Five Things to Know About False Faith

I recently returned from Israel where I visited Mount Carmel, the mountain that Jezebel dedicated to the god, Baal. Those who worshiped Baal had a false faith. In idolatry they substituted the truth of God for a lie. They were formal heretics. On Mount Carmel, the prophet Elijah revealed the true God. You can read this story in 1 Kings 18:20.

Apologists are quite accustomed to hearing claims from non-Christians that parrot views of formal heretics. Those who adhere to these heretical philosophies believe the created rather than the creator. In Pierced For Our Transgressions, Jeffery, Ovey and Sach address this matter in great detail, calling it false faith. Understanding false faith can help us understand the reason why one adheres to such heresy. Jeffery explains that with false faith, one exchanges the truth of God for a lie. There is a belief in God, but it is a belief in a falsehood about Him. For example, one may believe in God but not believe in all of His attributes, such as the fact that he interacts with his people on earth—that He has a hands-off approach, or that He is not omnipotent. Jeffery continues that there are five main points to be made about false faith:

  1. It is closely related to idolatry. The truth of God is exchanged for something else. Idolatry can occur in various ways, One can substitute the true God for an alternate god, such as those who worshiped Baal. Or instead of worshiping the true God who can bring blessings, one may worship money, sex or power. Last, one may change God’s attributes or character in the attempt to make God more convenient to us. The latter is the hardest to spot because a Christian can maintain their Christian identity while, Jeffery says, “We are operating with an imitation forged by our own sinful imaginations.” When we suppress or change the truths of God, we are guilty of false faith.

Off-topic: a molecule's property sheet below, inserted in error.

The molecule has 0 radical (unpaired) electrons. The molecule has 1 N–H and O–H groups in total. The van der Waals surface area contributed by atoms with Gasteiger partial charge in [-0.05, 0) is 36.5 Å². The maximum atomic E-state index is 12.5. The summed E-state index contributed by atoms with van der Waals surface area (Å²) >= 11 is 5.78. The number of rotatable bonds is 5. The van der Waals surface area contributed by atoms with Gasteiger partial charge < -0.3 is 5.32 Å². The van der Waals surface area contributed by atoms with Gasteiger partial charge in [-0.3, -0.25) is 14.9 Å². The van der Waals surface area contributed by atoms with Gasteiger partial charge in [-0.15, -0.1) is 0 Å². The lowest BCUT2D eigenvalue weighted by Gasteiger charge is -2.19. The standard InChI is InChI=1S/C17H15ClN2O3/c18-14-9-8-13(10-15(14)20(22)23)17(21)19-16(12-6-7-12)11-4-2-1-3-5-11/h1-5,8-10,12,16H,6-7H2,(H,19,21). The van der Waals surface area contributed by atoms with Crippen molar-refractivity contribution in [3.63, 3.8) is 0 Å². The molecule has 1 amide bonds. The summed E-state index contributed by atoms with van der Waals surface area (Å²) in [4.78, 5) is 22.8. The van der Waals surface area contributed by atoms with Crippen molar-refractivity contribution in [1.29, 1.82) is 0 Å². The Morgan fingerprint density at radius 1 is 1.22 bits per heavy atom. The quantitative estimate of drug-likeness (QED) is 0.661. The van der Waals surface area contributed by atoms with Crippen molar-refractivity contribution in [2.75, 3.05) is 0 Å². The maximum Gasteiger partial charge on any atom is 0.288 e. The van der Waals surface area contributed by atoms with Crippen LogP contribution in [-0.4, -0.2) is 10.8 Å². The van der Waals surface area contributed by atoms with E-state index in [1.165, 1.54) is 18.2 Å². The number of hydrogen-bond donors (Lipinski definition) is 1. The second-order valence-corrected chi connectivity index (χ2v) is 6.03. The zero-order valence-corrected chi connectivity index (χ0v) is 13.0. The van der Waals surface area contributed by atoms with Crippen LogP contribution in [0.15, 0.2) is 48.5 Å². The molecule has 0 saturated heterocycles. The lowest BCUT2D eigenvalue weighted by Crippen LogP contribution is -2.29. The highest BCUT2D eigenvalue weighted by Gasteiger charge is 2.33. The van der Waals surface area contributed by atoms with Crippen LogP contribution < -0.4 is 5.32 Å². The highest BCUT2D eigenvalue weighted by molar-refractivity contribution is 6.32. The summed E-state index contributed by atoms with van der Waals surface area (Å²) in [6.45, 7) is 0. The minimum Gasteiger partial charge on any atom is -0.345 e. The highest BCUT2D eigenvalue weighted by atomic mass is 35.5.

1. False faith is delusional. It impairs our rational faculties so that we can no longer discern truth from error. Embracing an idol is to believe a lie. Jeffery, Ovey and Sach explain that “The delusional character of false faith means that the effects of sin cannot be reversed simply by presenting correct, rational arguments to unaided human minds. Such arguments would not be understood.”


  1. False faith is a willed commitment. People choose to keep themselves in the dark. One can actually desire what is evil. Jesus explains this in John 3:19: Light has come into the world, but men loved darkness instead of light because their deeds were evil. Everyone who does evil hates the light, and will not come into the light for fear that his deeds will be exposed.


  1. False faith keeps one from the possibility of having a relationship with God. Jeffery, Ovey and Sach contend that, “False faith is a relational disaster. It refuses to accept God’s word as truthful and his commands as authoritative, refusing the possibility of a relationship with Him.” Think of someone you have known who has had the wrong idea about your identity. To substitute one’s false ideas about someone is the end of the relationship. Self-delusion can cause us to think that our relationship with God still exists. This false faith or self-delusion alienates us from God.


  1. False faith reminds us that we all have faith in something. Today it is popular to say one has faith. But faith in what or whom? What determines whether faith is true or false is not whether or not the faith is sincere, but whether or not that faith corresponds to reality: Whether one believes in another god like Baal, or a social cause or lifestyle, or whether one believes in the true God.


False faith is the product of a fallen world, where the truth of God is exchanged for a lie and the true God for an idol. It can be addictive, ruining our relationship with God and with each other. False beliefs highlight the need for one to have a savior to free them from the captivity of these lies. Jesus Christ is the way and the truth and the life. Only through Him can the blinders be removed from our eyes.

2 responses to “Five Things to Know About False Faith

Comments are closed.